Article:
Over the last few months, people around the world have learned more about the global supply chain than they’d ever thought necessary.
Why couldn’t we just quickly “get” more N95 masks? How long would it take to make more ventilators if needed?
One of the many factors limiting manufacturing is the limited supply of components.
Just as it is difficult to bake bread if there’s a shortage of flour, it is difficult to manufacture many complex products if there is a shortage of any of their parts, many of which are themselves complex parts. And these parts are often made of synthetic products which make use of manufactured chemicals.
Nonetheless, environmental activists in the European Union are expanding their campaigns to ban more and more of the chemicals that serve as building blocks for our modern world. Environmental groups are targeting chemicals such as siloxanes, which are critical components in a wide range of products, from personal care products to energy efficient light bulbs.
These activist groups and their allies at the European Commission are putting diplomatic pressure on the United Nations to urge other countries to adopt EU-style regulatory schemes.
In countries like Brazil and India, where governments are developing new chemical regulatory frameworks, European activists see an opportunity to export the overly-restrictive EU model to developing countries.
The campaign exposes dramatic differences in how the United States, Canada, and Australia regulate chemicals and how the risk-averse EU system does so, through its REACH system.
The two approaches have led to starkly different outcomes in terms of the permissibility of a wide range of products essential to a safe and sustainable world.
Chemical regulation in the United States is governed largely by the Frank R. Lautenberg Chemical Safety for the 21st Century Act of 2016. The law requires that the Environmental Protection Agency evaluate chemicals by doing “risk-based chemical assessments.”
Risk assessments are a scientific process whereby experts identify a hazard, evaluate the likelihood of harm being caused by the hazard, and consider what steps can be taken to reduce the chance of that harm being caused.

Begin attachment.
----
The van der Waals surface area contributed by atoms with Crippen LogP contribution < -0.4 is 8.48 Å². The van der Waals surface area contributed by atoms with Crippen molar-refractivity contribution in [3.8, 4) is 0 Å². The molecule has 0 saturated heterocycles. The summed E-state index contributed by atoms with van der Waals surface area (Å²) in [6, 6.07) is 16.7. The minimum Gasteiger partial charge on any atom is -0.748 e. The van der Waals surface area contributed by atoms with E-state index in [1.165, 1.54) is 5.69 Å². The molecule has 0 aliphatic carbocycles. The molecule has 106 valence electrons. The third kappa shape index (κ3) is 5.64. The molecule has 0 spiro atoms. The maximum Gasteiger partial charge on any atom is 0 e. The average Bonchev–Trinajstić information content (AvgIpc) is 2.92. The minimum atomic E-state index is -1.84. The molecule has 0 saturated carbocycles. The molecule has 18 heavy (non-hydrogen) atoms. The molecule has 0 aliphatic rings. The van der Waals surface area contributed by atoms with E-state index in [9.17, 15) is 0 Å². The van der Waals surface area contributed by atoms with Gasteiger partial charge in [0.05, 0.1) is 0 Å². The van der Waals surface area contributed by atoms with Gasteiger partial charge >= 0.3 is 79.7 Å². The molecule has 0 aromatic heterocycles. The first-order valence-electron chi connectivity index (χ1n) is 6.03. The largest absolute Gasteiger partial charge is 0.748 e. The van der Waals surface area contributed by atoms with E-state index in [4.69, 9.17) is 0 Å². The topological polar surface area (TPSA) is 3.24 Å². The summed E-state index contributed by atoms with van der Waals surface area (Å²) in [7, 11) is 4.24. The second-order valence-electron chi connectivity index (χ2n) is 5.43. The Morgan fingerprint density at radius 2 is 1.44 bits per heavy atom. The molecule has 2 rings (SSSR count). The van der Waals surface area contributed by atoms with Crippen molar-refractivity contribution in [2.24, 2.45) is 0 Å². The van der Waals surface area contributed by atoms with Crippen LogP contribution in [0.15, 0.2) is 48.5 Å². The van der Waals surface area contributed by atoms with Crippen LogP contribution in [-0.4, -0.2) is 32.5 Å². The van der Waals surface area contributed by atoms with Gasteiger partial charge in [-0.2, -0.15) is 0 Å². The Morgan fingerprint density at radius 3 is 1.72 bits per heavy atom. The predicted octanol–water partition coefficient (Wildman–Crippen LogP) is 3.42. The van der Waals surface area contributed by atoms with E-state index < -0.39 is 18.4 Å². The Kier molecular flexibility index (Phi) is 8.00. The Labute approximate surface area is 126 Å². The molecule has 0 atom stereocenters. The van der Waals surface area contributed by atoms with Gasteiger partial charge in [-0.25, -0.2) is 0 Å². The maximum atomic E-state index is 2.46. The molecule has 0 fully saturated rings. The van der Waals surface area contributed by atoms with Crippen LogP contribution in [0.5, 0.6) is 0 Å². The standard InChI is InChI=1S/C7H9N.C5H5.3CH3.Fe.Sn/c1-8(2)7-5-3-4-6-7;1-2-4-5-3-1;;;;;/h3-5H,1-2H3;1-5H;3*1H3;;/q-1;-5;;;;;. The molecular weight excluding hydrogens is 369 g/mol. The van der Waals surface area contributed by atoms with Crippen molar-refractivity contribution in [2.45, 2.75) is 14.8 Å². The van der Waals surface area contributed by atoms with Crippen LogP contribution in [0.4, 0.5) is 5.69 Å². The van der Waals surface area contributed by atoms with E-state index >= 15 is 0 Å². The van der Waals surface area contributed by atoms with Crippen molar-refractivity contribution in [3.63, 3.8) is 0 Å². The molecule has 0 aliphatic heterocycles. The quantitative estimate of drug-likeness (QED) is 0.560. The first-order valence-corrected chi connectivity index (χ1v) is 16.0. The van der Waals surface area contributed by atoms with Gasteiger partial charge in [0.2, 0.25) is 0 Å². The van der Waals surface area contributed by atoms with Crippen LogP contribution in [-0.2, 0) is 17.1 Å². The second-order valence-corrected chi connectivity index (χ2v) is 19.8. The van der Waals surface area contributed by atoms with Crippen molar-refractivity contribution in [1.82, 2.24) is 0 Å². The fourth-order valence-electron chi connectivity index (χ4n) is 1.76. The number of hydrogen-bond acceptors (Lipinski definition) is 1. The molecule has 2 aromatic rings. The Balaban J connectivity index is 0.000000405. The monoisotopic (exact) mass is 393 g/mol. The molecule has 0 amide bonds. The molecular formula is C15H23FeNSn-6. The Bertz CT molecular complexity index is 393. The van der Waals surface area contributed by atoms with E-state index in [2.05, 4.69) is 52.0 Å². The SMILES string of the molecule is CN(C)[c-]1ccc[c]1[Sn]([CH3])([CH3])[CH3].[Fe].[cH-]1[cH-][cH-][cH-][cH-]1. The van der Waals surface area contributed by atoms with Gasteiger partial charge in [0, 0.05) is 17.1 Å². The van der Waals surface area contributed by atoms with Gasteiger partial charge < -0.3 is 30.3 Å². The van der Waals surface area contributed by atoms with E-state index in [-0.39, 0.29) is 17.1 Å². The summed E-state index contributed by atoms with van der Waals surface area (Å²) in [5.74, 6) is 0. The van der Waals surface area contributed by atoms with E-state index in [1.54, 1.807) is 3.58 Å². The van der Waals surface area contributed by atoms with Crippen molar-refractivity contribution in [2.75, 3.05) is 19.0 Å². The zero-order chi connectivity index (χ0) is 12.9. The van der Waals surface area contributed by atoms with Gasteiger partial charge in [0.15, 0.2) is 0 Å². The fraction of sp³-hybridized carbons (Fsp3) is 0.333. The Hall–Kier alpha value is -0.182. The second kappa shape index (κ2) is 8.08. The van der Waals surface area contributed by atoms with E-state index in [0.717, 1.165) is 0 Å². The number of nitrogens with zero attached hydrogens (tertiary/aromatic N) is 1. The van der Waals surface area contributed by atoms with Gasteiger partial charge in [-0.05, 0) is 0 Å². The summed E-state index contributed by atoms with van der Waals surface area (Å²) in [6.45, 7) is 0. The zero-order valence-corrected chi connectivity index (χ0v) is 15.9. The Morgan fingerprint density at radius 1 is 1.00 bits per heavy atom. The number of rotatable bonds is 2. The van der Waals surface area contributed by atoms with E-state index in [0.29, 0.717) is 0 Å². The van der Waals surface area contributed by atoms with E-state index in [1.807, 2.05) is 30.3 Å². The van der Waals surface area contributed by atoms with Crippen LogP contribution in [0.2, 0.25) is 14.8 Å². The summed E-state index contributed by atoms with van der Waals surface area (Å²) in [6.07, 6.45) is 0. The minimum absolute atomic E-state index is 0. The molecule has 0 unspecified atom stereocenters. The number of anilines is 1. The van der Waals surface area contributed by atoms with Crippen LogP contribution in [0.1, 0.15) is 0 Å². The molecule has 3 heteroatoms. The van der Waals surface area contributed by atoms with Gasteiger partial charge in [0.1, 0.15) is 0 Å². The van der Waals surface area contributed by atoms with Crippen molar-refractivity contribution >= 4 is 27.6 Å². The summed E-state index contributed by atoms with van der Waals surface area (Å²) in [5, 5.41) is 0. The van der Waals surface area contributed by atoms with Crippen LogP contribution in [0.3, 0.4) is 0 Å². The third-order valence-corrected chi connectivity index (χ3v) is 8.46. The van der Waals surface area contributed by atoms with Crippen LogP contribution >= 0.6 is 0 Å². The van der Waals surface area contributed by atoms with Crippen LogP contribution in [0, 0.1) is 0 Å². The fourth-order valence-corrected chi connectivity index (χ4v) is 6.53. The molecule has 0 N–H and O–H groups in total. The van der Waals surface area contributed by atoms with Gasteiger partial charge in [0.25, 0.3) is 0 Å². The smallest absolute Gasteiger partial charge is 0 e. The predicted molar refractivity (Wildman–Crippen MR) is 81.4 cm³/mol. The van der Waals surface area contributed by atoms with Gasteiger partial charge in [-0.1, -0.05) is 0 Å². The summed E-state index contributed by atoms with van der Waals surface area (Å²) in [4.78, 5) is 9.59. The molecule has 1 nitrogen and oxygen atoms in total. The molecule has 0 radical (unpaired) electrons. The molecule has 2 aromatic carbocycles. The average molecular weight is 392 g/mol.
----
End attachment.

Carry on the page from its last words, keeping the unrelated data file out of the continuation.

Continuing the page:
It’s important to remember that a hazard is the potential that something may cause harm. Risk is the likelihood that the harm will take place under a set of conditions. Crossing the street presents the hazard of being hit by a truck. Looking both ways and waiting for the light reduces (but does not eliminate) the risk of being hit by the truck.
At its heart, a risk-based chemical regulatory system doesn’t just consider the fact that a product could cause harm, but it takes into account real-world exposures to those chemicals in a range of settings where exposures occur.
So a risk-based approach like the United States’ often allows for the largely safe use of a wide range of useful chemicals, while ensuring that the risk is very low. The EU approach focuses instead on the hazards of a chemical and fails to take into account the actual levels of exposure people or the environment truly face.
Figuratively speaking, the EU approach is to simply avoid crossing streets, rather than finding ways to do it safely. Proponents argue that this hazard-based approach keeps risk as low as possible.
If activists in the EU succeed in exporting their hazard-based approach to chemical regulation to other countries, the costs to society will outweigh the miniscule reductions in risk. The application of EU-style chemical regulation in emerging economies would reduce the number of jobs available and increase the cost of living in already struggling communities.
A risk-based approach like that of the United States is the best way for Brazil, India, and other countries to raise standards of living while protecting their citizens.